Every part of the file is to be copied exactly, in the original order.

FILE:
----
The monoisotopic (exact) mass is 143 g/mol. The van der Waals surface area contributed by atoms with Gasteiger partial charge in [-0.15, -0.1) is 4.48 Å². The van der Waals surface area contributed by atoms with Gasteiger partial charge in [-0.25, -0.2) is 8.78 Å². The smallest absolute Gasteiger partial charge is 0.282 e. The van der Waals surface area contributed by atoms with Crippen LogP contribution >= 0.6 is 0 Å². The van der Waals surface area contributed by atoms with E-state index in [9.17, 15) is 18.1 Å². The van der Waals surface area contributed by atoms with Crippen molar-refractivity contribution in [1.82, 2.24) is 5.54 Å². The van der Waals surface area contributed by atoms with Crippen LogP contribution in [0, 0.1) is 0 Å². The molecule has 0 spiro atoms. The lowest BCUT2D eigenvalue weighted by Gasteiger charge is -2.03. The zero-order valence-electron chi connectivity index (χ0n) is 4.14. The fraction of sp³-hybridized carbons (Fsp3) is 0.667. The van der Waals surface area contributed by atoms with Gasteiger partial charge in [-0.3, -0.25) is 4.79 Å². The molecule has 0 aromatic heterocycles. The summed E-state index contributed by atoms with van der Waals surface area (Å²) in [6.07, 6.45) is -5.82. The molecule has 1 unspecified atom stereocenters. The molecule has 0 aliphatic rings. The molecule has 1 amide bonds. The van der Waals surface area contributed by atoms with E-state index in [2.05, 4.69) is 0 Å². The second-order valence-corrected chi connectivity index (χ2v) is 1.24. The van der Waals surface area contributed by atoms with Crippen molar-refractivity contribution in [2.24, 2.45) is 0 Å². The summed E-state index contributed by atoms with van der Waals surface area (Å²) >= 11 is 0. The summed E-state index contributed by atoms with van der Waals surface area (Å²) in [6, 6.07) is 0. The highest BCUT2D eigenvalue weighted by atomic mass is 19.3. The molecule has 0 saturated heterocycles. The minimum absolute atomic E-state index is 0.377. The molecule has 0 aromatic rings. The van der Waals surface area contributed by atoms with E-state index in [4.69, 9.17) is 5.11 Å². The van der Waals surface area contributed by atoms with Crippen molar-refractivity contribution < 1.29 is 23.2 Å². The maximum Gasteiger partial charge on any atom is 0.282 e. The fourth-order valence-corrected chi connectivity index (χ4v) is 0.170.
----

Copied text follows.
The monoisotopic (exact) mass is 143 g/mol. The van der Waals surface area contributed by atoms with Gasteiger partial charge in [-0.15, -0.1) is 4.48 Å². The van der Waals surface area contributed by atoms with Gasteiger partial charge in [-0.25, -0.2) is 8.78 Å². The smallest absolute Gasteiger partial charge is 0.282 e. The van der Waals surface area contributed by atoms with Crippen LogP contribution >= 0.6 is 0 Å². The van der Waals surface area contributed by atoms with E-state index in [9.17, 15) is 18.1 Å². The van der Waals surface area contributed by atoms with Crippen molar-refractivity contribution in [1.82, 2.24) is 5.54 Å². The van der Waals surface area contributed by atoms with Crippen LogP contribution in [0, 0.1) is 0 Å². The molecule has 0 spiro atoms. The lowest BCUT2D eigenvalue weighted by Gasteiger charge is -2.03. The zero-order valence-electron chi connectivity index (χ0n) is 4.14. The fraction of sp³-hybridized carbons (Fsp3) is 0.667. The van der Waals surface area contributed by atoms with Gasteiger partial charge in [-0.3, -0.25) is 4.79 Å². The molecule has 0 aromatic heterocycles. The summed E-state index contributed by atoms with van der Waals surface area (Å²) in [6.07, 6.45) is -5.82. The molecule has 1 unspecified atom stereocenters. The molecule has 0 aliphatic rings. The molecule has 1 amide bonds. The van der Waals surface area contributed by atoms with E-state index in [2.05, 4.69) is 0 Å². The second-order valence-corrected chi connectivity index (χ2v) is 1.24. The van der Waals surface area contributed by atoms with Crippen molar-refractivity contribution in [2.24, 2.45) is 0 Å². The summed E-state index contributed by atoms with van der Waals surface area (Å²) >= 11 is 0. The summed E-state index contributed by atoms with van der Waals surface area (Å²) in [6, 6.07) is 0. The highest BCUT2D eigenvalue weighted by atomic mass is 19.3. The molecule has 0 saturated heterocycles. The minimum absolute atomic E-state index is 0.377. The molecule has 0 aromatic rings. The van der Waals surface area contributed by atoms with E-state index in [4.69, 9.17) is 5.11 Å². The van der Waals surface area contributed by atoms with Crippen molar-refractivity contribution < 1.29 is 23.2 Å². The maximum Gasteiger partial charge on any atom is 0.282 e. The fourth-order valence-corrected chi connectivity index (χ4v) is 0.170.